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United Nations Special Rapporteur on Contemporary Forms of Slavery (2023)

Not an Ideal Victim? Trafficking, Homelessness, and Risks Faced by LGBTQI+ Young People. A Global Scoping Report for the UN Special Rapporteur on Contemporary Forms of Slavery.

ReportOUT was recently delighted to submit a paper in response to the United Nations Special Rapporteur on Contemporary Forms of Slavery, Prof. Tomoya Obokata. This paper was in response to a call for input on homelessness as a cause and a consequence of contemporary forms of slavery. The report has since been hosted on the UN Special Rapporteur website.

Report summary:

Whilst the anti-trafficking field has excelled in documenting research, elevating voices, and providing services to many marginalised and vulnerable populations, trafficked LGBTQI+ people, and especially LGBTQI+ young people still go ignored, underserved, or unserved by the sector. Additionally, LGBTQI+ young people and homelessness, and its clear links to sex trafficking is similarly overlooked and rarely reported by local and national governments, leading it to become insufficiently tackled via global mechanisms. This underreporting of sex trafficking amongst LGTBQI+ populations and especially LGBTQI+ young people living homeless, make it difficult to understand the specific nature of trafficking crimes, and the total number of people who have been affected by it across the globe. It is clear from the evidence that trafficking is happening to homeless LGBTQI+ young people and they live at a heightened risk of it. This population are falling through gaps in research, detection, and provision, and so now it is time to act.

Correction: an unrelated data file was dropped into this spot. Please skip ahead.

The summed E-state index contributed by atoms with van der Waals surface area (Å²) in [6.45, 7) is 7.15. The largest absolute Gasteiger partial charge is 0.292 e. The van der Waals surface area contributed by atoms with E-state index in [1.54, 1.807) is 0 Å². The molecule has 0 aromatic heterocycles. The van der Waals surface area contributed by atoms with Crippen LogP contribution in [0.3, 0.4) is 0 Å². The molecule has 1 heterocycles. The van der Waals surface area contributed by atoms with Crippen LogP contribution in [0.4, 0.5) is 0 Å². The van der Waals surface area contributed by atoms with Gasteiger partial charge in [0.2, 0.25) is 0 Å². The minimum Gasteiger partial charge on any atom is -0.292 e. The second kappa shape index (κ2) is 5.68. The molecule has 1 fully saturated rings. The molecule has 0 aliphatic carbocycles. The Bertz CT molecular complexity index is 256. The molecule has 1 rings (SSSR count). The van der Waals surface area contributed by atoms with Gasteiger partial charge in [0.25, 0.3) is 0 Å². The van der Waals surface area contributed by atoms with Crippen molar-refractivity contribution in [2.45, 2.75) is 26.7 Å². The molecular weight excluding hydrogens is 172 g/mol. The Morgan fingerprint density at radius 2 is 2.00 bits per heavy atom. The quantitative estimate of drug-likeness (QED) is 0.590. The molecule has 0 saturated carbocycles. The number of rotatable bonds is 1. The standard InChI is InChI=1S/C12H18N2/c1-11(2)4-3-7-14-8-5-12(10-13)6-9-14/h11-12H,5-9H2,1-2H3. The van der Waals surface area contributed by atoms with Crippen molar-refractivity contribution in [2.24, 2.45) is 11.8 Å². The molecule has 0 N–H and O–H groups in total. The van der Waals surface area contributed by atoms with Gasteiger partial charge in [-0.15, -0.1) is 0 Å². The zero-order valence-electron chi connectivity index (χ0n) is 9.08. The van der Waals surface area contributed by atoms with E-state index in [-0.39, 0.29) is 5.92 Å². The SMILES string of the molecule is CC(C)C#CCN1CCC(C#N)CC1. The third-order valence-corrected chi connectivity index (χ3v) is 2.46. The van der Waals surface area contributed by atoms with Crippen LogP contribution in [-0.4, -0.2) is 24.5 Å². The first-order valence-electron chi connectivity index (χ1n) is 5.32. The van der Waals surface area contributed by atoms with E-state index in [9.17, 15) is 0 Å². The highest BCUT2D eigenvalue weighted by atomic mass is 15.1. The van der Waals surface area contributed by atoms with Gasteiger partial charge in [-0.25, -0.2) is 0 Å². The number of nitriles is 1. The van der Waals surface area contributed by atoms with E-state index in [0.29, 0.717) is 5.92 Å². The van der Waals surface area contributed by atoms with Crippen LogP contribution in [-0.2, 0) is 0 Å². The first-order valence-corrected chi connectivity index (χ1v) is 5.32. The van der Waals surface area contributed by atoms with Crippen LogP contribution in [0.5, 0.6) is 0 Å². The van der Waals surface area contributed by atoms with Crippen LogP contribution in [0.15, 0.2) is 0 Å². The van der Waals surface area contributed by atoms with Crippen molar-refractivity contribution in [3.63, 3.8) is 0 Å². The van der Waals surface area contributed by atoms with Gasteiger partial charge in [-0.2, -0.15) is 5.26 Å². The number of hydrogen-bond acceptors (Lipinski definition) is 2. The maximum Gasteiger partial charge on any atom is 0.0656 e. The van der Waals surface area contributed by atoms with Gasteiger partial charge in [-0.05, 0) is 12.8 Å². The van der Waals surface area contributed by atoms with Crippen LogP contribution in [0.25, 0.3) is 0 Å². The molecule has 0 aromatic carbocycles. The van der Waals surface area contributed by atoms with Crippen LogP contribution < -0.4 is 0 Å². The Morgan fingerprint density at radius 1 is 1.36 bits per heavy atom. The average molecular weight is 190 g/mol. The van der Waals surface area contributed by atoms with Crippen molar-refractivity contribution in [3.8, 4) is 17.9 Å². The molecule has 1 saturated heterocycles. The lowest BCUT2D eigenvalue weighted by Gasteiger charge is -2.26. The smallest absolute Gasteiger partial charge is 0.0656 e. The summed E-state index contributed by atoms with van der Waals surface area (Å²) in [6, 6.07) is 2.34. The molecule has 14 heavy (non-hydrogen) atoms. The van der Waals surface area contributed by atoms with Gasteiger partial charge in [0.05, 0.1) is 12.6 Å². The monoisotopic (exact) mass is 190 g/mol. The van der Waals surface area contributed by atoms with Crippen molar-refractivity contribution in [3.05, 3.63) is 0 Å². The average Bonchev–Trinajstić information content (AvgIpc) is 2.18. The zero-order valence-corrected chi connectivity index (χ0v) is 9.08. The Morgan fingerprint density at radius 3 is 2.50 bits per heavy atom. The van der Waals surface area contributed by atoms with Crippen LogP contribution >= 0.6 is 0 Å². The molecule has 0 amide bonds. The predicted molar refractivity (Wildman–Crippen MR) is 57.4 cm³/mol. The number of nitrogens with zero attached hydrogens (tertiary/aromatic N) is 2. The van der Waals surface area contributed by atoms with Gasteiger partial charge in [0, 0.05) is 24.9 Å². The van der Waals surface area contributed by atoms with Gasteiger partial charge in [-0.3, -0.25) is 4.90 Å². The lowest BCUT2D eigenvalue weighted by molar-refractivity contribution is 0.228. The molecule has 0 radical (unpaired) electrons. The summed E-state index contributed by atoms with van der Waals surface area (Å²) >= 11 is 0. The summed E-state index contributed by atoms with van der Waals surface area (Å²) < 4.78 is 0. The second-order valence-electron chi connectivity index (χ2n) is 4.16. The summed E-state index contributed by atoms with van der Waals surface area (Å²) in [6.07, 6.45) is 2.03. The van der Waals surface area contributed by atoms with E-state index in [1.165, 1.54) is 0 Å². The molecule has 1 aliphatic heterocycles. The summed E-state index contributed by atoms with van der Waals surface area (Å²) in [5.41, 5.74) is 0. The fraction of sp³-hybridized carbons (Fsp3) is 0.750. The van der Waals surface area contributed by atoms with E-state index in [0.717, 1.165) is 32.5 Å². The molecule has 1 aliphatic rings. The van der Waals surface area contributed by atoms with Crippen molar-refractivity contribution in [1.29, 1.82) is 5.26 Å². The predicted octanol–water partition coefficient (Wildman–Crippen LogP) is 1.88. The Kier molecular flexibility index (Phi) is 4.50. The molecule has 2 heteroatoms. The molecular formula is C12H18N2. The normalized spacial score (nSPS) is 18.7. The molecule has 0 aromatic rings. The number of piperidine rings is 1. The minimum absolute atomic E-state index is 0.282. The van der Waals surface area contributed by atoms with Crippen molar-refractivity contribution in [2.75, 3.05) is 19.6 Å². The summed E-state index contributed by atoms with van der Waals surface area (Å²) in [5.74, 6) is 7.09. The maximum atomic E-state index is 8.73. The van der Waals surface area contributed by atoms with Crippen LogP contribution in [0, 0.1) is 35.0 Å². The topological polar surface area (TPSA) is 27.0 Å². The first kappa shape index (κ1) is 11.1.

The first part of this report will outline some of the issues with the current narratives around trafficking and the resources which have been put into place, as well as problematising some of the language and discourses used by the anti-trafficking field. It will then examine the available literature which meshes together LGBTQI+ young people, homelessness, and trafficking, which has been emerging in North America. It then explores more sporadic global research data from different nation states and regions, though we recognise that the current research and screening of LGBTQI+ populations conducted so far, is not enough.

However, this scoping report is an attempt to ‘jump start’ the conversation about LGBTQI+ young people, homelessness, trafficking and modern-day slavery, and the precarious risks which they face on a day to day basis. We hope that you will find this report a useful starting ground, which has aimed to bring together some of the official literature about this topic area, to provide a useful and empowering set of recommendations from various sources. We hope these recommendations will be used by nation states, governments, civil society, academics, and institutions, to tackle this issue.